Warmwater Fish Production & Stocking
Fish stocking is a management tool used to:
- establish sportfish in new, reclaimed, or renovated waters open to public fishing;
- supplement natural stocks where reproduction is inadequate;
- introduce new species as predators and/or to provide a trophy fishery;
- and provide immediate fishing by introducing catchable size fish.
The Virginia Department of Game and Inland Fisheries operates four warmwater hatcheries (King & Queen, Front Royal, Buller, and Vic Thomas), rearing and stocking a wide variety of species including largemouth bass, smallmouth bass, bluegill, redear sunfish, walleye, musky, northern pike, channel catfish, striped bass, hybrid striped bass, and American shad.
Anglers should realize that some of the major sport fisheries in Virginia today would not exist without annual stockings from hatcheries and most others are/were started by hatchery fish and then sustained by natural reproduction.
2013 Production and Stocking Information
Largemouth, Smallmouth, and Sunfish
King & Queen Hatchery produced and stocked a total of 10,000 redear sunfish fingerlings were stocked into the Powhatan Lakes (5,000 each in upper & lower). The hatchery also produced and stocked black crappie for Flannagan Reservoir in southwest VA. (Stocking Table)
A total of 125,000 F1 hybrid largemouth bass were purchased from the private sector and stocked into Back Bay in an effort to restore the bass population in the 25,000-acre water. (Stocking Table)
The Staunton River was stocked with 15,009 smallmouth bass fingerlings as part of a study to evaluate supplemental stocking as a management tool. Fingerling production took place at Front Royal hatchery. (Stocking Table)
Walleye and Saugeye
Walleye fingerlings were produced at Buller, Front Royal, King & Queen, and Vic Thomas hatcheries in 2013. Overall production of 906,990 walleye fingerlings were stocked in nine lakes and two rivers. Management of this resource and stocking priorities for walleye fingerling is overseen by a committee of regional and district biologists. Sources of walleye eggs and fry for production in 2013 were South Holston Reservoir, Colorado, Kentucky, and Tennessee.
The hatcheries also received Saugeye (cross between walleye and sauger) eggs from Colorado. Seven lakes across the state were stocked with over 480,000 fingerlings total. (Stocking Table)
8,000 fingerlings were obtained from North Carolina and stocked in ponds at Buller Hatchery for grow out to advanced-sized fingerlings. Five lakes and 3 rivers were stocked. Those muskellunge stocked in the Shenandoah River were marked as part of an investigation into the level of natural reproduction occurring in the system. (Stocking Table)
No northern pike were stocked in 2013.
Channel catfish were purchased in 2013 from the private sector with most fish distributed from Vic Thomas, Front Royal, and Buller hatcheries; 110 lakes and four rivers were stocked with one-half pound catfish in the October. A 5-year stocking plan for channel catfish, reviewed annually and adjusted to fit budgetary and logistical limitations of the hatchery system, continues to work well.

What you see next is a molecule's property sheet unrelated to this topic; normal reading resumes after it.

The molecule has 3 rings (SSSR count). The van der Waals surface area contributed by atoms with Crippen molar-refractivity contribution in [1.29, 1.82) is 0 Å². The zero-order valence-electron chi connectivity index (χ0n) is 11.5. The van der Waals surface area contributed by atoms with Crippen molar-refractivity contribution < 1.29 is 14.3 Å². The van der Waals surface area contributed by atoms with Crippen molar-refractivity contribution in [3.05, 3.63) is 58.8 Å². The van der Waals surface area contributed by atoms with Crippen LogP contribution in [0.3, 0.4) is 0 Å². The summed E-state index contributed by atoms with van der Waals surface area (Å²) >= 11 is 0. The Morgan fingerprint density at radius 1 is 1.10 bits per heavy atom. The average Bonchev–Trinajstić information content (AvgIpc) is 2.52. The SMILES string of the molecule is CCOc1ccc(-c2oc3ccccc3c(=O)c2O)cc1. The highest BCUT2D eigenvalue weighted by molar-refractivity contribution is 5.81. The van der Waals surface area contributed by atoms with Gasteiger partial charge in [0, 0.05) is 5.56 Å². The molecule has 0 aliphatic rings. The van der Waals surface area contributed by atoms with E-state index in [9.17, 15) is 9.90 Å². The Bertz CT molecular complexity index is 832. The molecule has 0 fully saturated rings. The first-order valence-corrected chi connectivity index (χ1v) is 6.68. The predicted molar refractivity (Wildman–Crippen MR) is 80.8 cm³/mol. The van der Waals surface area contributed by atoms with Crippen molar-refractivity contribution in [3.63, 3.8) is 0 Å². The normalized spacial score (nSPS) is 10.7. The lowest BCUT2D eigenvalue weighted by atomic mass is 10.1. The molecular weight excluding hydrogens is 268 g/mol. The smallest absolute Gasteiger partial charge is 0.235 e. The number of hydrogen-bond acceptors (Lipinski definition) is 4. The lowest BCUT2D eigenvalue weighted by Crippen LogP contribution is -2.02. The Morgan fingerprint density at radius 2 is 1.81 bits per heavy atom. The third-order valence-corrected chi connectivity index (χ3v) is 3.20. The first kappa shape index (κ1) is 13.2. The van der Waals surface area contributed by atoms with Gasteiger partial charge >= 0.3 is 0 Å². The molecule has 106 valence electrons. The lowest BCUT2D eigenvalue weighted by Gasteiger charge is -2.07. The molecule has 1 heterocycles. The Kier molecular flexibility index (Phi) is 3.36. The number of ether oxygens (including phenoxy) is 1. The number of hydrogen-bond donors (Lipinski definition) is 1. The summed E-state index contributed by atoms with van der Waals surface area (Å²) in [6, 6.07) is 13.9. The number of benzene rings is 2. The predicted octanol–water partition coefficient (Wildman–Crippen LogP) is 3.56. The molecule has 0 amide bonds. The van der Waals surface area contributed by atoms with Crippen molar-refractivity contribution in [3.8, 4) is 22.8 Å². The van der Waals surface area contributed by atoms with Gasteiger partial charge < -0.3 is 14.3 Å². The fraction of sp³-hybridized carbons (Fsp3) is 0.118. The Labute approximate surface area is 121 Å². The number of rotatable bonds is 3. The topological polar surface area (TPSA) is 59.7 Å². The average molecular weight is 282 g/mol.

Six urban lakes in eastern Virginia were stocked with 8,175 one-pound catfish in 2013. Public utilization and angler successes continue to be evaluated to determine how the Urban Program can be improved or modified to increase recreational fishing opportunities in or near more populated areas. (Stocking Table)
Striped Bass, Hybrid Striped Bass, and White Bass
Both Chesapeake Bay (marine) and Roanoke River Strain fingerlings were stocked into public waters in 2013. Chesapeake Bay strain fry and fingerlings were produced at King & Queen Hatchery. Eight lakes were stocked with a total of 353,783 Chesapeake Bay fingerlings. Roanoke River strain stripers were produced at King and Queen and Vic Thomas hatcheries. A total of 623,990 fingerlings were stocked in Kerr, Leesville, and Smith Mt. Lake. (Stocking Table)
Hybrid striped bass were purchased from the private sector for stocking at 4 lakes. These included Carvins Cove, Claytor, Flannagan, and Hungary Mother. A total of 63,756 were stocked. (Stocking Table)
Approximately 80 white bass brood were obtained from Tennessee and stocked into South Holston Lake. (Stocking Table)
American shad egg taking efforts in the spring of 2013 marked the 19th season for such operations on the Pamunkey River and the 20th season overall since American shad restoration efforts began in 1992; 2013 was the fifth year that egg operations on the Pamunkey were contracted to a private consulting firm; strip-spawned eggs were sent to the Harrison Lake National Fish Hatchery (HLNFH). HLNFH stocked a total of 4,820,530 OTC tagged shad fry in the upper mainstem of the James River in 2013.
American shad egg taking operations were also conducted in 2013 on the Potomac River, in the vicinity of Fort Belvoir, for the Rappahannock River Shad Restoration effort. Eggs collected from the Potomac were also taken to HLNFH. The majority of fry production was stocked into the upper mainstem of the Rappahannock River (4,332,721) and Potomac River (394,690). (Stocking Table)